Wednesday, January 18, 2017

Line of the Week: Mt. Whymper North Glacier

Chickadee Valley is described in Chic Scott's guidebook in the "Powder Slopes Near the Road" section, specifically detailing the yo-yo potential of the menacing, south facing, slidepath runouts off of Boom Mountain that have been the scene of a fatality over the years. But the area really comes into its own when stability improves by the spring. Ignore the southwest facing slidepaths and focus on the large NE cirques and southerly morainal glacial approaches and it can be hard to believe so much great skiing and scenery can be packed into just one valley.

The north glacier run off of Mt. Whymper into Chickadee Valley is my all time favourite backcountry ski run. It presents 900m of skiing broken up into three pitches of steep-ish skiing. The first pitch is pure glory dropping into a wide open north face. The final pitch is the most interesting with morainal spines or gullies. The line can be approached either by centerpunching straight up it via the Chickadee Valley, or as a loop, best done with a bike stashed at the BC/Alberta border to blast the 3km of highway back to the car at the Stanley Glacier parking lot. These are big, open slopes with lots of mass, so you definitely want good stability before you even think about attempting them.

The upper pitch gets the thumbs up!

From the Stanley Glacier parking lot: Stash a bike at the BC/Alberta border sign. Finish the drive to the parking lot. Cross the highway, ski up through the burned trees trending towards a hanging valley. If you stay east of the gully coming out of the hanging valley, it is possible to avoid having to climb directly up the gully. Once in the hanging valley, wrap around and make your way up the steep slopes to the col. From the col, one can leave the skis behind and top out Mt. Whymper.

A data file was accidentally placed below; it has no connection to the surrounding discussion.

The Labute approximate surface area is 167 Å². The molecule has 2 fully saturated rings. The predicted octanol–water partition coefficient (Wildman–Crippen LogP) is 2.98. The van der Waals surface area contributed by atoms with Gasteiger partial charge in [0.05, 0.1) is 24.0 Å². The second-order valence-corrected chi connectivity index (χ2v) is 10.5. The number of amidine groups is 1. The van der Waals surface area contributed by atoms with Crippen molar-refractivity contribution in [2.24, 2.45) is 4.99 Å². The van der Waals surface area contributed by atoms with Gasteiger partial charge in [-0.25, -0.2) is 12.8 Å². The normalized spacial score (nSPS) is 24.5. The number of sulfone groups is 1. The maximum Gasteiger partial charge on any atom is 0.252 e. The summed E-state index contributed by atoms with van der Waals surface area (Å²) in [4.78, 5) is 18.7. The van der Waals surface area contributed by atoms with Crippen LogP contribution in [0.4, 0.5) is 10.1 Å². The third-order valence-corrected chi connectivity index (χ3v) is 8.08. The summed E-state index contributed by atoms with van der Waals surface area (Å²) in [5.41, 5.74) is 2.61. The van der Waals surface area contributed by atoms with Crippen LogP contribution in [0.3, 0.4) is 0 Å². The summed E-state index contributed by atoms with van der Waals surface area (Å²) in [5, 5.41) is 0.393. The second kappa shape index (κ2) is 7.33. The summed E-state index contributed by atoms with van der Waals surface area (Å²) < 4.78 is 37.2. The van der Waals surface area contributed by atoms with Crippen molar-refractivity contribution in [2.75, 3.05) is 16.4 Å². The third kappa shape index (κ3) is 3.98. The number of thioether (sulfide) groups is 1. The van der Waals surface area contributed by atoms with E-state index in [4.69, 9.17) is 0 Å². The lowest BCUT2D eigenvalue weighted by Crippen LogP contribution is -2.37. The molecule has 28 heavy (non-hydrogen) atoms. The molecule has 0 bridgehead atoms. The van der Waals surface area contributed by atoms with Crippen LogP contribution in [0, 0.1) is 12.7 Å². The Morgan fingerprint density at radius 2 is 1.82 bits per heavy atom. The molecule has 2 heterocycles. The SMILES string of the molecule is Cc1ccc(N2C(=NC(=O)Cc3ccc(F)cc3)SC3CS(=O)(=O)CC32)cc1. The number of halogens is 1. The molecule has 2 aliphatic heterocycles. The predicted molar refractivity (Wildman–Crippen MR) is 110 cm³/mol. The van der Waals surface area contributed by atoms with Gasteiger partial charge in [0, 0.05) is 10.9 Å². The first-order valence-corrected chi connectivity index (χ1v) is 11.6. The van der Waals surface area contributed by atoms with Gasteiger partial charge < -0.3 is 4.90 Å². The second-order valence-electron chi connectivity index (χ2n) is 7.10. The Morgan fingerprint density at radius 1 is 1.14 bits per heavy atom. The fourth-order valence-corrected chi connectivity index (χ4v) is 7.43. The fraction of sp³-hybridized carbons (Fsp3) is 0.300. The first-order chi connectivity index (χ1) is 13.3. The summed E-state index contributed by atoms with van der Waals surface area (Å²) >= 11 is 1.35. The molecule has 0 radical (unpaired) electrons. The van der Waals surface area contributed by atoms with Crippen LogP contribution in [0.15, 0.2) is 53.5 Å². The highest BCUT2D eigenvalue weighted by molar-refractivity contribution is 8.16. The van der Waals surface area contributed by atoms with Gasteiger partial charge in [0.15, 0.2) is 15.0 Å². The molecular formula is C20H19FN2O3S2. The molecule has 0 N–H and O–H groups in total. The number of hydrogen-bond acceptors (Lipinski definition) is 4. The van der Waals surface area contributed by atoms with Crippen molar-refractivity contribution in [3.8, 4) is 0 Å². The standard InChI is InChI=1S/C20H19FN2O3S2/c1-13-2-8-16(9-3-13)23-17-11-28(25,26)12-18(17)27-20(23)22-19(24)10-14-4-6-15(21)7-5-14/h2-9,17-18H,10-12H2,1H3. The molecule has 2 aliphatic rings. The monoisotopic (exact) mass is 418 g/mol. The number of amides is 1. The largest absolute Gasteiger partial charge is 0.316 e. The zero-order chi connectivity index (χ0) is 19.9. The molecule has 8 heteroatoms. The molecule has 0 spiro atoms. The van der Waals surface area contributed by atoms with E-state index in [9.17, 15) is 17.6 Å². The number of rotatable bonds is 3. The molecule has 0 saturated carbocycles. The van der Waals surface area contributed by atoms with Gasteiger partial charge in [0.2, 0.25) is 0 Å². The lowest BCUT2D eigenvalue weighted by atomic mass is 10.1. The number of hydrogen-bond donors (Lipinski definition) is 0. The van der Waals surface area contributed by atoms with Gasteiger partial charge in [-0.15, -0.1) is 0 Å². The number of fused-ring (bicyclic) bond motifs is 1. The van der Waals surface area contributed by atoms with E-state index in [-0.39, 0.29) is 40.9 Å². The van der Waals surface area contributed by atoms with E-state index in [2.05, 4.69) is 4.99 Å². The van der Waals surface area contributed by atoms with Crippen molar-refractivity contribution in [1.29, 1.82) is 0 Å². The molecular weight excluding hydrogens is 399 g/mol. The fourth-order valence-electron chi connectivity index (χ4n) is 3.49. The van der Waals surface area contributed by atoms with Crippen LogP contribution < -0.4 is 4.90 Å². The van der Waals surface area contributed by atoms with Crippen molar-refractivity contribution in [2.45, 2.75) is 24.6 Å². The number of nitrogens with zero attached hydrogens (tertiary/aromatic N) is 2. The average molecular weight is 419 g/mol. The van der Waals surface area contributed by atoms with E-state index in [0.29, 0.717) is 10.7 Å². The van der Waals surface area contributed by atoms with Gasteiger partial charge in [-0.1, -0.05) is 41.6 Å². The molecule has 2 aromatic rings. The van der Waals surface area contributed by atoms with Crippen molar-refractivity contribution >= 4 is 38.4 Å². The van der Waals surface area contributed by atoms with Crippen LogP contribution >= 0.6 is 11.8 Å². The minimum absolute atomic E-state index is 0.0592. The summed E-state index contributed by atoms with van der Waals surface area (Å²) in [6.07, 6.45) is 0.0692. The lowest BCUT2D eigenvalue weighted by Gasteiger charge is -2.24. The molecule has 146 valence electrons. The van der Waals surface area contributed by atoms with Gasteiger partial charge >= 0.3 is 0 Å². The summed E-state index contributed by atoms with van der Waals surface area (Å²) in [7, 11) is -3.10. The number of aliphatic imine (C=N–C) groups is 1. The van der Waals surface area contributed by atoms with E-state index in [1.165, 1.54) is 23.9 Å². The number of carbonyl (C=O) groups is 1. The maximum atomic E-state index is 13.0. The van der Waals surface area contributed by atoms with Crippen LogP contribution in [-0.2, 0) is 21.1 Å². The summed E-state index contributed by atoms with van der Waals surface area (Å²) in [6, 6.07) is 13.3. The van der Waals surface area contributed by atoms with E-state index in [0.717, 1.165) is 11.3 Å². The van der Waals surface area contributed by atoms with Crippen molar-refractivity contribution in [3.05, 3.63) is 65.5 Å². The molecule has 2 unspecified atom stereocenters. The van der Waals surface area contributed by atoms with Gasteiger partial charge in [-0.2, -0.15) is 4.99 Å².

From Continental divide parking lot: Ski up Chickadee valley. The run is the 2nd "skiable" bowl coming off of Mt. Whymper (the first skiable bowl also offers good skiing, but on a much shorter run!). Climbing the first pitch you have 2 choices: Steep moraines, or mini couloir. Pick your poison. For the next pitch there are two more options: Climb up the main bowl, or work your way up through the rocks connecting steeper snow patches. The last pitch is obvious. You've got to find a way to the top!

Other options: As mentioned, the Chickadee Valley is home to some amazing skiing. My personal favourites are the south facing morainal runs at the end of the valley rather than the south west facing slidepaths off of Boom Mountain.

Elevation Gain: 1100m
Total Distance: 12.5km
Top Elevation: 2680m
Line Length: 900m


A photo posted by Peter Knight (@peteyknight5) on



While skiing/climbing the middle pitch, you might notice a couloir! This is an exciting option and it even tops out to the ridgetop if you push it hard enough.
A photo posted by Peter Knight (@peteyknight5) on



Hillmap route 

Saturday, January 14, 2017

Line of the Week: Mt. Storm couloir (Highwood)

Not to be confused with the windblasted Storm Mountain on the Continental Divide (described in Chic Scott's Summits and Icefields), Mt. Storm's north facing couloir is a striking feature visible from Highway 40 dropping from a notch in the west ridge. As Highway 40 over Highwood Pass is closed from December 1 until June 15, it can be hard to nail the conditions on this line: Full on winter instabilities before the gate drops, and possibly filled with runnels and debris by the time the gate opens. And like most other terrain at Highwood, the snow can be heavily wind affected.